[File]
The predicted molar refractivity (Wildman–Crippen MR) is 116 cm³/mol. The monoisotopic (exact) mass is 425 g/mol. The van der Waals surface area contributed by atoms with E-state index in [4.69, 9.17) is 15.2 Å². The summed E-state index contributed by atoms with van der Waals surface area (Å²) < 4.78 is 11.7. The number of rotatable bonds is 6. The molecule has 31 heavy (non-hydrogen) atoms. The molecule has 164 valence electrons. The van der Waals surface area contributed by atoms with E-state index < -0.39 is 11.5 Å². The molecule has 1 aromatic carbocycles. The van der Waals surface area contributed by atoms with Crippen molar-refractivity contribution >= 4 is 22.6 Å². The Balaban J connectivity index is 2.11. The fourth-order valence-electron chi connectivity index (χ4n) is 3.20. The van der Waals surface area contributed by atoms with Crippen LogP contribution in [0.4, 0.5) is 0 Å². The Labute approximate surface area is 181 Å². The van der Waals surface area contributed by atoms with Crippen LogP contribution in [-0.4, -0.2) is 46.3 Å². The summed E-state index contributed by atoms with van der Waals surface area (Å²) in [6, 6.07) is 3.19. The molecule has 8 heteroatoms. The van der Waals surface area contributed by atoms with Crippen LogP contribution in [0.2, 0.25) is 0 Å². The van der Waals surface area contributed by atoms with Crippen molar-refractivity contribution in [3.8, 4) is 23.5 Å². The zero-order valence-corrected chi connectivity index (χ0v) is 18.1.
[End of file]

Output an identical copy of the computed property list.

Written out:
The predicted molar refractivity (Wildman–Crippen MR) is 116 cm³/mol. The monoisotopic (exact) mass is 425 g/mol. The van der Waals surface area contributed by atoms with E-state index in [4.69, 9.17) is 15.2 Å². The summed E-state index contributed by atoms with van der Waals surface area (Å²) < 4.78 is 11.7. The number of rotatable bonds is 6. The molecule has 31 heavy (non-hydrogen) atoms. The molecule has 164 valence electrons. The van der Waals surface area contributed by atoms with E-state index < -0.39 is 11.5 Å². The molecule has 1 aromatic carbocycles. The van der Waals surface area contributed by atoms with Crippen molar-refractivity contribution >= 4 is 22.6 Å². The Balaban J connectivity index is 2.11. The fourth-order valence-electron chi connectivity index (χ4n) is 3.20. The van der Waals surface area contributed by atoms with Crippen LogP contribution in [0.4, 0.5) is 0 Å². The Labute approximate surface area is 181 Å². The van der Waals surface area contributed by atoms with Crippen LogP contribution in [-0.4, -0.2) is 46.3 Å². The summed E-state index contributed by atoms with van der Waals surface area (Å²) in [6, 6.07) is 3.19. The molecule has 8 heteroatoms. The van der Waals surface area contributed by atoms with Crippen LogP contribution in [0.2, 0.25) is 0 Å². The van der Waals surface area contributed by atoms with Crippen molar-refractivity contribution in [3.8, 4) is 23.5 Å². The zero-order valence-corrected chi connectivity index (χ0v) is 18.1.